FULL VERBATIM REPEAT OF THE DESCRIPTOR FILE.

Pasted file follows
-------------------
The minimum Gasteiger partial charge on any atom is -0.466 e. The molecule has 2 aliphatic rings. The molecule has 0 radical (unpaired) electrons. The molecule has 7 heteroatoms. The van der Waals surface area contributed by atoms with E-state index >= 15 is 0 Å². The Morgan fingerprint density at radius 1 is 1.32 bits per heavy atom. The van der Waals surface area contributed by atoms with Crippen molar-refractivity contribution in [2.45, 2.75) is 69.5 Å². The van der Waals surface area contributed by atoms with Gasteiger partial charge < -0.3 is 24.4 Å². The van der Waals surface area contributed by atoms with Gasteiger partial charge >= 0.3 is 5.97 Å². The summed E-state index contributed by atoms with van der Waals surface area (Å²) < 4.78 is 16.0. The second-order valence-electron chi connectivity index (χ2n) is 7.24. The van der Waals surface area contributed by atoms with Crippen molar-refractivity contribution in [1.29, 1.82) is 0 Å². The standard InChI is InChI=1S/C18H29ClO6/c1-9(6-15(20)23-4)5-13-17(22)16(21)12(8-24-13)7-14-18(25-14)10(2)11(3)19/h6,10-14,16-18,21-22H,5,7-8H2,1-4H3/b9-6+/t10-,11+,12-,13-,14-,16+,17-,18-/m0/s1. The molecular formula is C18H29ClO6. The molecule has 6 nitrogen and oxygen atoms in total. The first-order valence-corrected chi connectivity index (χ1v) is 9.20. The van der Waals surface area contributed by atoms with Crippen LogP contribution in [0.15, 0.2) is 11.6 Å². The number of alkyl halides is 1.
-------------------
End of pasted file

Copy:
The minimum Gasteiger partial charge on any atom is -0.466 e. The molecule has 2 aliphatic rings. The molecule has 0 radical (unpaired) electrons. The molecule has 7 heteroatoms. The van der Waals surface area contributed by atoms with E-state index >= 15 is 0 Å². The Morgan fingerprint density at radius 1 is 1.32 bits per heavy atom. The van der Waals surface area contributed by atoms with Crippen molar-refractivity contribution in [2.45, 2.75) is 69.5 Å². The van der Waals surface area contributed by atoms with Gasteiger partial charge < -0.3 is 24.4 Å². The van der Waals surface area contributed by atoms with Gasteiger partial charge >= 0.3 is 5.97 Å². The summed E-state index contributed by atoms with van der Waals surface area (Å²) < 4.78 is 16.0. The second-order valence-electron chi connectivity index (χ2n) is 7.24. The van der Waals surface area contributed by atoms with Crippen molar-refractivity contribution in [1.29, 1.82) is 0 Å². The standard InChI is InChI=1S/C18H29ClO6/c1-9(6-15(20)23-4)5-13-17(22)16(21)12(8-24-13)7-14-18(25-14)10(2)11(3)19/h6,10-14,16-18,21-22H,5,7-8H2,1-4H3/b9-6+/t10-,11+,12-,13-,14-,16+,17-,18-/m0/s1. The molecular formula is C18H29ClO6. The molecule has 6 nitrogen and oxygen atoms in total. The first-order valence-corrected chi connectivity index (χ1v) is 9.20. The van der Waals surface area contributed by atoms with Crippen LogP contribution in [0.15, 0.2) is 11.6 Å². The number of alkyl halides is 1.